Also being one of the first artists to ever do a ghost job on the Superman comic itself, Boring's work soon grew so popular with the fans that he took over the character, drawing it throughout the decade of the late '40s, and '50s. In the early '60s most Superman duties were handed down to new Superman artist Swan.
While Boring's '50s version of Superman was being printed, the first run of The Adventures Of Superman TV series (1951-1957) began airing, which starred George Reeves, the greatest actor who will ever portray the Man Of Steel.
Boring's work is easily recognizable, being composed of well-applied influences of artists like Alex Raymond of Flash Gordon fame, meshing with his own highly stylized sci-fi oriented artwork.
He was still working at DC in 1967 when he was dismissed during an all-out purge of several "old school" artists. That purge also included George Papp (creator of Green Arrow) and Sheldon Moldoff (creator of Green Lantern).
However, he still wasn't done yet, as he embarked upon more syndicated strip work, such as ghosting backgrounds for Hal Foster's epic Prince Valiant Sunday page from 1968 until 1972, as well as ghosting Sam Leff's Davy Jones strip.
For a short period after 1972, Boring even worked at Marvel on a few titles, ironically including Captain Marvel, which had once been embroiled in a lawsuit over its resemblance to the Superman comic (Captain Marvel's publisher, Fawcett, had lost).
But eventually Boring decided that was enough, and he left the comics field entirely. In his golden years he could still be found working, though, part-time as a bank security guard, before a heart attack claimed him in 1987.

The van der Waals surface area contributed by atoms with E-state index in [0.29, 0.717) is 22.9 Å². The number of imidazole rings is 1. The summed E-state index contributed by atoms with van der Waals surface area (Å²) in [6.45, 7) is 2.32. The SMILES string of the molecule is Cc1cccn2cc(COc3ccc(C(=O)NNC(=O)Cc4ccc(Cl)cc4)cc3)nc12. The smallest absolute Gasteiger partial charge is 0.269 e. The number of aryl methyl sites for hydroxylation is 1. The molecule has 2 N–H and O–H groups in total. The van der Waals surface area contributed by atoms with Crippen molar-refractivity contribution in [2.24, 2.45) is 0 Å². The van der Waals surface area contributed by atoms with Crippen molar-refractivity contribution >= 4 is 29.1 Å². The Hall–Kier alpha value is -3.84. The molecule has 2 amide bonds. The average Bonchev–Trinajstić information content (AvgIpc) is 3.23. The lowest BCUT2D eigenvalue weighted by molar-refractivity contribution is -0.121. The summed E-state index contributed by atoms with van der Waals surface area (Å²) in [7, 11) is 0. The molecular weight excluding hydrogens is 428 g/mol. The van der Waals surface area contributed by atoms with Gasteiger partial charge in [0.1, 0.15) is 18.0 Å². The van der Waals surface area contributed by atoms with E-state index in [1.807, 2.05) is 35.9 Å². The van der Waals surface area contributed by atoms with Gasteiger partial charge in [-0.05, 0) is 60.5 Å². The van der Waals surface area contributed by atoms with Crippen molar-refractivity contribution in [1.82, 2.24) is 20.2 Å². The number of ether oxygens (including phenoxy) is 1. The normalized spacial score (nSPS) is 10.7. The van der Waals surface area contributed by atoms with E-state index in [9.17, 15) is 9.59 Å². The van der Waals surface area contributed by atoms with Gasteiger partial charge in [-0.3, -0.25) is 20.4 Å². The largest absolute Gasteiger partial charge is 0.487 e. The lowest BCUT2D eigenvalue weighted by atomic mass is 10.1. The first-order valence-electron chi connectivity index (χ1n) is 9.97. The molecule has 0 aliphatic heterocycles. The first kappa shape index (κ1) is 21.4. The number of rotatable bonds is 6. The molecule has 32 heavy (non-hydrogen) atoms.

His incredible decade-plus run on the Superman comic rivals even the great 1960s decade run by Jack Kirby on Fantastic Four for Marvel comics. His style easily managed to rise above the more cartoonish look of Superman co-creator Shuster and the more calculated and conservative line work of Swan.
As a result, Boring's work on Superman still remains the best version of the most popular character in comics history.
I enjoy reading your blog. Thank you for sharing items from your collection, but a special thank you for the research work and putting the items in context for us.
I remember seeing Harry Holt at WDW and thinking he was just another talented local crew member. I had no idea of his pedigree, which is only becoming available now…as a consequence of generous folks such as yourself. I found a photo I took of Harry back in 1991. In case you don't have one, you may want to include it in the file with his drawings.
Ross Anderson, Brockville, ON Canada
You might be able to see some of the artwork he produced by enlarging the items on the wall.
I'm pretty sure this was taken at "Tony's" just inside the park -- which is were we picked up 1 of his items. It seems like we picked up the other drawing from another location, but I can't seem to remember which of the 2 or 3 other locations might have been his work area.
Ross, thanks so much for sharing your recollections we me -- and "Thanks" for letting me share your email and photo with those that read this blog....
It is indeed rare to have the drawings to the cell setup. In this case, the animation of Ferdinand is according to the draft attributed to the very Milt Kahl you mention as Ferdinand's voice. The initials on the clean-up are HK, which maybe could be Hal King, who was born June 5th., 1913, started work at Disney July 20th., 1936, worked most of his life as animator, retired August 28th., 1973 and passed away in Laguna Beach at the age of 73 on October 28th., 1986. I believe I read somewhere that Pete Docter is working on a book about him, which is high time.